Child marriage – a marriage or union before the age 18 – has a disproportionate impact on girls. It curtails their education, compromises their health, exposes them to violence and traps them in poverty, undermining their prospects and potential.
Child marriages in parts of Europe and Central Asia may reflect a hardening of gender attitudes that reinforce stereotypical roles for girls and limit their opportunities. Child marriage is often linked to patriarchal attitudes towards girls, including the need to safeguard family ‘honour’.
Girls account for the vast majority of those who marry as children.
While some boys marry before the age of 18, the vast majority of children who marry are girls, often against their will and with grave consequences.
While rates of officially registered marriages of girls aged 15 to 19 in the region range from just over 2 per cent in Ukraine to 23 per cent in Turkey, the true percentages may be far higher, as many child marriages are never registered.
Rates of child marriage spike among marginalized communities in particular, including Roma girls in south-eastern Europe. In parts of the Balkans, half of all Roma women aged 20-24 were married before the age of 18, compared to just 10 per cent nationally.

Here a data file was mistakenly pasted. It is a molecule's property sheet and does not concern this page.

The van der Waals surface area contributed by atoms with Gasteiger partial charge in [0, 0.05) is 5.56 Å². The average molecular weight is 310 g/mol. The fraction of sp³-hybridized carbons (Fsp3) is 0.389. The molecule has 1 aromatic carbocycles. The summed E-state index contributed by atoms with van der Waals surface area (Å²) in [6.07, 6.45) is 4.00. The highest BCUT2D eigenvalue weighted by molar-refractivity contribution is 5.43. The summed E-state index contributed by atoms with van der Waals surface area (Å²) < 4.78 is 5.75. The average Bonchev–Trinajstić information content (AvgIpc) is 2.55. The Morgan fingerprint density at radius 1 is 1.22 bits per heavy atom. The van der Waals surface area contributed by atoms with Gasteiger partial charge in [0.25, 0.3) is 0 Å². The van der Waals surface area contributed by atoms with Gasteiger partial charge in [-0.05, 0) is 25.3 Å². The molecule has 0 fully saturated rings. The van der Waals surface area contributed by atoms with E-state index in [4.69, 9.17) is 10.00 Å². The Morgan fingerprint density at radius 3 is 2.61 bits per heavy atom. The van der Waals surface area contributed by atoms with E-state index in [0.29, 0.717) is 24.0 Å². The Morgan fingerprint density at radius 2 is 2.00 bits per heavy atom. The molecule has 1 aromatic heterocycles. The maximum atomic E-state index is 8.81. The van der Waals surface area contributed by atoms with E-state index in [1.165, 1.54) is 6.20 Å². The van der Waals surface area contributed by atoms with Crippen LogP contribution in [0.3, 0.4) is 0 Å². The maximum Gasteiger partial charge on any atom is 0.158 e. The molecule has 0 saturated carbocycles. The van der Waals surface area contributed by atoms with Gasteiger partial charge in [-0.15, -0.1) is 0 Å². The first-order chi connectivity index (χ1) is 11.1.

There are also spikes in child marriage for girls in parts of the Caucasus, Central Asia and in Turkey, especially in refugee and migrant populations. Child marriage increases dramatically during humanitarian emergencies, driven by social and economic pressures as well as concerns about girls’ safety. A survey in 2014, for example, found that the average age of marriage for Syrian refugee girls in Turkey was between 13 and 20 years, with many parents saying that they would not have married off their daughters at such a young age under more normal circumstances.
Child marriage poses a serious risk to girls.
Once married, a girl’s world narrows dramatically. Child brides experience isolation from their family, friends and communities, as well as violence, abuse and exploitation. Girls who marry early often become pregnant while they are still children themselves, with great risks for their own well-being and that of their babies.
There are clear links between child marriage and school drop-out, with girls who are married before the age of 18 less likely to be in school than their peers, and girls who drop out of school more likely to be married.